Andrew Gelman links to Casey Mulligan’s take on whether survey respondents should be compensated for their time. Mulligan suggests that from the researcher’s perspective, paying people might lead to better results. But he seems to miss the most important reason for paid surveys leading to better data quality: running an unpaid survey means that your refusal rate will be an increasing function of how much respondents value their time (and their impatience, and a few other thing). Your wonderful random sample is now no longer representative of the whole population. This is maybe okay, but you don’t actually know the selection process. Also, the value people put on their time is, in rough approximation, equal to their wages. Wages are a common outcome variable in analyses, and as I taught my undergraduate econometrics students last term, selecting your sample on the outcome variable means your estimates will be biased – in layman’s terms, you’ll get the wrong answer.
Mulligan’s piece reminds me of Chris Blattman’s post on this same topic last year. He discusses two possible problems with paying, raised by Aine McCarthy. The first is that people might pay less attention or participate for the wrong reasons; Blattman points out that it’s possible to run an experiment to study that stuff. They both seem unlikely to me, though.
But the second issue Blattman discusses is just bizarre to me – the idea that we might establish a social norm of paying people for their time (okay, plausible) and that that somehow is a bad thing (wait, really?). I’ve seen this suggestion from a number of corners, and I don’t get it. You’re taking something of value from someone (a chunk of their time, sometimes more than a whole day); a norm that says they should be compensated for that is a great idea. These aren’t stray cats that we’re thinking about feeding – they’re people, who have other stuff going on, and, as I’ll discuss, may feel obliged to participate.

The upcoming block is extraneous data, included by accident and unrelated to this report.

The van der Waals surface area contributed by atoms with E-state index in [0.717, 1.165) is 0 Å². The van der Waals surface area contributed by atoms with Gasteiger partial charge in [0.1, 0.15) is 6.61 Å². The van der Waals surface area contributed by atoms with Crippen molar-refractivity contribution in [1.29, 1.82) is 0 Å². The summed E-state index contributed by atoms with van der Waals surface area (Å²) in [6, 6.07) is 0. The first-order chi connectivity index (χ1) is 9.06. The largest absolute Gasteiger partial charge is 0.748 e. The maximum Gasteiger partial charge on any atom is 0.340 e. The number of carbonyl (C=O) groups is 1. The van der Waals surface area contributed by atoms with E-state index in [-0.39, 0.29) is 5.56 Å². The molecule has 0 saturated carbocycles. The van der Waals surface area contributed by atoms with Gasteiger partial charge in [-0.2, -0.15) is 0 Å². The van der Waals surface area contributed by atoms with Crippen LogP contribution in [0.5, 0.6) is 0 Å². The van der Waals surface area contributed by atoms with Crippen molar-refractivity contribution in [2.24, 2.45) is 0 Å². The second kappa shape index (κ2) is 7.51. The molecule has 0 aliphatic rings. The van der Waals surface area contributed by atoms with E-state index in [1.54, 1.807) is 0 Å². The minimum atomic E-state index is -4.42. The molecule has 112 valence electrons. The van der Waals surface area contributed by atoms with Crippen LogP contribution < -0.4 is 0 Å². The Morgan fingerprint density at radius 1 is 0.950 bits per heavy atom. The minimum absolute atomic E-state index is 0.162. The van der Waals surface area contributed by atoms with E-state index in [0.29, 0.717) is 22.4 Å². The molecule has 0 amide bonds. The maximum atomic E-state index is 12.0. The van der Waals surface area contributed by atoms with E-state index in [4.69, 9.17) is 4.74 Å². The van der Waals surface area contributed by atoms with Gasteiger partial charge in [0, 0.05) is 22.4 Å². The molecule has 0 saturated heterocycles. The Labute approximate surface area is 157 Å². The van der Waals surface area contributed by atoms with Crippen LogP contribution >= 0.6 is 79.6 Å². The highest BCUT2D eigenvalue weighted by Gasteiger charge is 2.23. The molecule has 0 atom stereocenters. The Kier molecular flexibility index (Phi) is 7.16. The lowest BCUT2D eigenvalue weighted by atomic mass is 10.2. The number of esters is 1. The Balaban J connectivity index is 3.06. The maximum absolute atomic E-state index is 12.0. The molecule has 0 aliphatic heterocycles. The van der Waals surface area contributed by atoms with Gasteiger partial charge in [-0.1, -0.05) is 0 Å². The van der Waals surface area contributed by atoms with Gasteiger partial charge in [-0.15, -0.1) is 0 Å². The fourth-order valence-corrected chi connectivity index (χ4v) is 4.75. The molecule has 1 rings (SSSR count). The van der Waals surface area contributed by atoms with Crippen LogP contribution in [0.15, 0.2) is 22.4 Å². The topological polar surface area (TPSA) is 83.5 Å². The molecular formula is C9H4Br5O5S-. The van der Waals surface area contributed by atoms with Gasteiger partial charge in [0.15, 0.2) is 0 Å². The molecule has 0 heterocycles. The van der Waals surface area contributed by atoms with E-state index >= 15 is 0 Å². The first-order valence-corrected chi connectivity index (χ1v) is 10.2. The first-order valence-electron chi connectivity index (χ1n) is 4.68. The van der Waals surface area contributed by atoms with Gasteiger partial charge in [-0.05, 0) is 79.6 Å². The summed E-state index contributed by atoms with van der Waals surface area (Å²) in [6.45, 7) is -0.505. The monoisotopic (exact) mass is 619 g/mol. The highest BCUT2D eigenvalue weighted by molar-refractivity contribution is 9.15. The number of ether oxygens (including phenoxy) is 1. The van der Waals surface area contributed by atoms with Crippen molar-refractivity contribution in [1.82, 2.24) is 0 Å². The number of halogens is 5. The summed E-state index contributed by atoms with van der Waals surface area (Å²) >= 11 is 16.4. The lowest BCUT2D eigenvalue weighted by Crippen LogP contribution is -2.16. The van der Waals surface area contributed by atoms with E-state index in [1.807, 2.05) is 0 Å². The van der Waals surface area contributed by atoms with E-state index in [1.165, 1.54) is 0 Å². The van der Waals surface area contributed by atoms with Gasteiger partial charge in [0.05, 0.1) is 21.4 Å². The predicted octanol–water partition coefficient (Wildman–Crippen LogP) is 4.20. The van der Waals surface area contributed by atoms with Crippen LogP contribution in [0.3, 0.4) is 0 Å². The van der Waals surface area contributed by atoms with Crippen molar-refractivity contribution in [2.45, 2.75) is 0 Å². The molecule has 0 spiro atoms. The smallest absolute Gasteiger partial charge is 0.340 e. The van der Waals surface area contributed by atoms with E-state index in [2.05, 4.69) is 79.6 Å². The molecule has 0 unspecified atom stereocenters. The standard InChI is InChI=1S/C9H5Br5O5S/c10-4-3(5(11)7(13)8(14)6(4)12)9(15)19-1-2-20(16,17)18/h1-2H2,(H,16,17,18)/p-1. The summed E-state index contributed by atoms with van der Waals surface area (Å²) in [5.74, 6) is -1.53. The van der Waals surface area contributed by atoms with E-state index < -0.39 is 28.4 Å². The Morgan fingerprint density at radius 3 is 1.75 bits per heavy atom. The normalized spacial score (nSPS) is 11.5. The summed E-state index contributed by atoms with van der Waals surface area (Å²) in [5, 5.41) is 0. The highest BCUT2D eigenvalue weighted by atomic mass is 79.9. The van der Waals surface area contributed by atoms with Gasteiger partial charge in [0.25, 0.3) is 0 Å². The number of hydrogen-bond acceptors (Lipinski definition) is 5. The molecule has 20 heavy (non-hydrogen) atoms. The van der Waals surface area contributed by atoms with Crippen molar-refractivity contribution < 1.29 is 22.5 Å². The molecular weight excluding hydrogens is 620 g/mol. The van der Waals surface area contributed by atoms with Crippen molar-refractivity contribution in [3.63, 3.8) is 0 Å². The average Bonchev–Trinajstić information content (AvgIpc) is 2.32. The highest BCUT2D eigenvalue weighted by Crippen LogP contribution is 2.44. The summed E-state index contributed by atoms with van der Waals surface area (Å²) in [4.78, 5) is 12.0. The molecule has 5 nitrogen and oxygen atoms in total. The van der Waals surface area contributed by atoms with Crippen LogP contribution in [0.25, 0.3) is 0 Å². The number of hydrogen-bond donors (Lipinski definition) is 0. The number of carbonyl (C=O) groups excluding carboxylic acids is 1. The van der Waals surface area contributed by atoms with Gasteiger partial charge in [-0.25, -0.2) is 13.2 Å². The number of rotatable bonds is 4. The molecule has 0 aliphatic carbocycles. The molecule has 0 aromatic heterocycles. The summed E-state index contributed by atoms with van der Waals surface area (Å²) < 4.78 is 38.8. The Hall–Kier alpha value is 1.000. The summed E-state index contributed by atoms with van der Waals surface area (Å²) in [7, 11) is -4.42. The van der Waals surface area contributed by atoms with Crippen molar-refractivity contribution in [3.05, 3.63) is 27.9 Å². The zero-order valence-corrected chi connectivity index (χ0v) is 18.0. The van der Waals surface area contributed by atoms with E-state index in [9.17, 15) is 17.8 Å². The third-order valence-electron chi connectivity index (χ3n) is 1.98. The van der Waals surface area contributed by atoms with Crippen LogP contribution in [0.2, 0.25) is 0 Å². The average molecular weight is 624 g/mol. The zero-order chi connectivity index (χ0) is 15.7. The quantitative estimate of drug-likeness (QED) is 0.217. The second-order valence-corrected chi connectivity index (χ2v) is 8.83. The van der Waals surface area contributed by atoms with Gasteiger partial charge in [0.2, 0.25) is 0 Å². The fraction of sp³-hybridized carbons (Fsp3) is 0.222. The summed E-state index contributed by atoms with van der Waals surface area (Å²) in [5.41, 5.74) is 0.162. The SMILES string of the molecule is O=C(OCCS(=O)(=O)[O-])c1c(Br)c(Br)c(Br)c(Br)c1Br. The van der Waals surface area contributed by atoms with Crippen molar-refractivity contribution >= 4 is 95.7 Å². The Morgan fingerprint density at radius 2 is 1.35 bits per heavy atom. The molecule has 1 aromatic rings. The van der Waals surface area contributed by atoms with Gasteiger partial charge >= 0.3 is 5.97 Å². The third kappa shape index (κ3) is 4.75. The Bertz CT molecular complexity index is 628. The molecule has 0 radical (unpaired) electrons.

One concern often raised by non-economists and mentioned in the comments on Blattman’s post is that paying people, especially if you pay them too much relative to their income, is coercive. Maybe it’s indicative of my training as an economist that I find that argument confusing. Are jobs “coercion”? Those mostly involve being paid enough to do something you dislike.
But that’s beside the point here in Malawi, and probably in lots of other places as well. Despite researchers’ best efforts to ensure respondents that our surveys are voluntary through the informed consent process, virtually no one refuses. I’ve heard that this is because some government surveys are legally mandatory. I would feel terrible imposing on someone who thinks they are required to participate and not at least try to make it worth their while. It seems very much like stealing to me, and an abuse of my status and power in the places where I do research.